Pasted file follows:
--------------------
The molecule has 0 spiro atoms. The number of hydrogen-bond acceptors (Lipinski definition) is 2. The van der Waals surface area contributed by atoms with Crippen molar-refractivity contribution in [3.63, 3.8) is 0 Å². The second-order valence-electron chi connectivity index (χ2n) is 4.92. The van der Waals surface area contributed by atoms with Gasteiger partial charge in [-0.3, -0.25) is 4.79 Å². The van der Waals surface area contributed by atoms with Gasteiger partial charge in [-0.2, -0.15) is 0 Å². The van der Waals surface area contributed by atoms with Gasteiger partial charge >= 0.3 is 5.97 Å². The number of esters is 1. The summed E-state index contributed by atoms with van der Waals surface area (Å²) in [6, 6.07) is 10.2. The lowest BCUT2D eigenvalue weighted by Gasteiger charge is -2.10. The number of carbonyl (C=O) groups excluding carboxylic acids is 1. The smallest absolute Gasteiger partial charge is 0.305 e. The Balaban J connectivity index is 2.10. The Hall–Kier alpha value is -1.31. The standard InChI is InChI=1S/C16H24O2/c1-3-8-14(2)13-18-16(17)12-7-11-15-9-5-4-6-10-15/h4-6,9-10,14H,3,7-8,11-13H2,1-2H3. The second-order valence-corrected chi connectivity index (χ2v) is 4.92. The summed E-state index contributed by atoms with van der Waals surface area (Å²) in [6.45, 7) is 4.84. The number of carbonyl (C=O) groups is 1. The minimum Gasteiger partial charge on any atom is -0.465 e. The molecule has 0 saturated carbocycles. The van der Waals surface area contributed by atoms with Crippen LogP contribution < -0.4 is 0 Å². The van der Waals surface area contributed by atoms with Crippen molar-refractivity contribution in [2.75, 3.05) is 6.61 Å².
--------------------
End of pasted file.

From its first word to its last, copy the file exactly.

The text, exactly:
The molecule has 0 spiro atoms. The number of hydrogen-bond acceptors (Lipinski definition) is 2. The van der Waals surface area contributed by atoms with Crippen molar-refractivity contribution in [3.63, 3.8) is 0 Å². The second-order valence-electron chi connectivity index (χ2n) is 4.92. The van der Waals surface area contributed by atoms with Gasteiger partial charge in [-0.3, -0.25) is 4.79 Å². The van der Waals surface area contributed by atoms with Gasteiger partial charge in [-0.2, -0.15) is 0 Å². The van der Waals surface area contributed by atoms with Gasteiger partial charge >= 0.3 is 5.97 Å². The number of esters is 1. The summed E-state index contributed by atoms with van der Waals surface area (Å²) in [6, 6.07) is 10.2. The lowest BCUT2D eigenvalue weighted by Gasteiger charge is -2.10. The number of carbonyl (C=O) groups excluding carboxylic acids is 1. The smallest absolute Gasteiger partial charge is 0.305 e. The Balaban J connectivity index is 2.10. The Hall–Kier alpha value is -1.31. The standard InChI is InChI=1S/C16H24O2/c1-3-8-14(2)13-18-16(17)12-7-11-15-9-5-4-6-10-15/h4-6,9-10,14H,3,7-8,11-13H2,1-2H3. The second-order valence-corrected chi connectivity index (χ2v) is 4.92. The summed E-state index contributed by atoms with van der Waals surface area (Å²) in [6.45, 7) is 4.84. The number of carbonyl (C=O) groups is 1. The minimum Gasteiger partial charge on any atom is -0.465 e. The molecule has 0 saturated carbocycles. The van der Waals surface area contributed by atoms with Crippen LogP contribution < -0.4 is 0 Å². The van der Waals surface area contributed by atoms with Crippen molar-refractivity contribution in [2.75, 3.05) is 6.61 Å².